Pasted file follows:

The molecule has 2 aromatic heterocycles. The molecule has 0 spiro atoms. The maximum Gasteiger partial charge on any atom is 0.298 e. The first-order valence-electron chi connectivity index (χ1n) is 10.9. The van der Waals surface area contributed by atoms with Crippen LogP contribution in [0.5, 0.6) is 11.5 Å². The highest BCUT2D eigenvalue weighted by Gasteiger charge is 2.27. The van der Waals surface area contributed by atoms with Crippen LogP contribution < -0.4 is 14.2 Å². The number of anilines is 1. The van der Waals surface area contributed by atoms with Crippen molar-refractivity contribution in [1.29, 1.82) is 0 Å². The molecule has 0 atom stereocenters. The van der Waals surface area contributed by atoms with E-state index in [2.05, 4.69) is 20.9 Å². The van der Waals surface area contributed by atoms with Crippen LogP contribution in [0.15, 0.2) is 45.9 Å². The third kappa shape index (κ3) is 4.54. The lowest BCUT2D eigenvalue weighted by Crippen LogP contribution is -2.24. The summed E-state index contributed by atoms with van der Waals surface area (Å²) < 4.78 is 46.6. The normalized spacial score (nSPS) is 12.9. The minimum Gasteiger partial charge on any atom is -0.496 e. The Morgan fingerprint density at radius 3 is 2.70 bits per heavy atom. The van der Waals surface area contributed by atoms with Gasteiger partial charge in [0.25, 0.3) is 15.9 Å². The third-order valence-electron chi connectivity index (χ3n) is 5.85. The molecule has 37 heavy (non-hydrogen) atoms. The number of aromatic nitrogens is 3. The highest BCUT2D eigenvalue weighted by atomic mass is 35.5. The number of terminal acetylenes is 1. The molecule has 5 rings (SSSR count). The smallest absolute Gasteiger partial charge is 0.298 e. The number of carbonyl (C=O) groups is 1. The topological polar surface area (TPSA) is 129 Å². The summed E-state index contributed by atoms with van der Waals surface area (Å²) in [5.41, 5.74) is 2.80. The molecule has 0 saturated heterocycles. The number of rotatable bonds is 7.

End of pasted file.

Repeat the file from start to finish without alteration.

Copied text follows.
The molecule has 2 aromatic heterocycles. The molecule has 0 spiro atoms. The maximum Gasteiger partial charge on any atom is 0.298 e. The first-order valence-electron chi connectivity index (χ1n) is 10.9. The van der Waals surface area contributed by atoms with Crippen LogP contribution in [0.5, 0.6) is 11.5 Å². The highest BCUT2D eigenvalue weighted by Gasteiger charge is 2.27. The van der Waals surface area contributed by atoms with Crippen LogP contribution < -0.4 is 14.2 Å². The number of anilines is 1. The van der Waals surface area contributed by atoms with Crippen molar-refractivity contribution in [1.29, 1.82) is 0 Å². The molecule has 0 atom stereocenters. The van der Waals surface area contributed by atoms with E-state index in [2.05, 4.69) is 20.9 Å². The van der Waals surface area contributed by atoms with Crippen LogP contribution in [0.15, 0.2) is 45.9 Å². The third kappa shape index (κ3) is 4.54. The lowest BCUT2D eigenvalue weighted by Crippen LogP contribution is -2.24. The summed E-state index contributed by atoms with van der Waals surface area (Å²) < 4.78 is 46.6. The normalized spacial score (nSPS) is 12.9. The minimum Gasteiger partial charge on any atom is -0.496 e. The Morgan fingerprint density at radius 3 is 2.70 bits per heavy atom. The van der Waals surface area contributed by atoms with Gasteiger partial charge in [0.25, 0.3) is 15.9 Å². The third-order valence-electron chi connectivity index (χ3n) is 5.85. The molecule has 37 heavy (non-hydrogen) atoms. The number of aromatic nitrogens is 3. The highest BCUT2D eigenvalue weighted by atomic mass is 35.5. The number of terminal acetylenes is 1. The molecule has 5 rings (SSSR count). The smallest absolute Gasteiger partial charge is 0.298 e. The number of carbonyl (C=O) groups is 1. The topological polar surface area (TPSA) is 129 Å². The summed E-state index contributed by atoms with van der Waals surface area (Å²) in [5.41, 5.74) is 2.80. The molecule has 0 saturated heterocycles. The number of rotatable bonds is 7.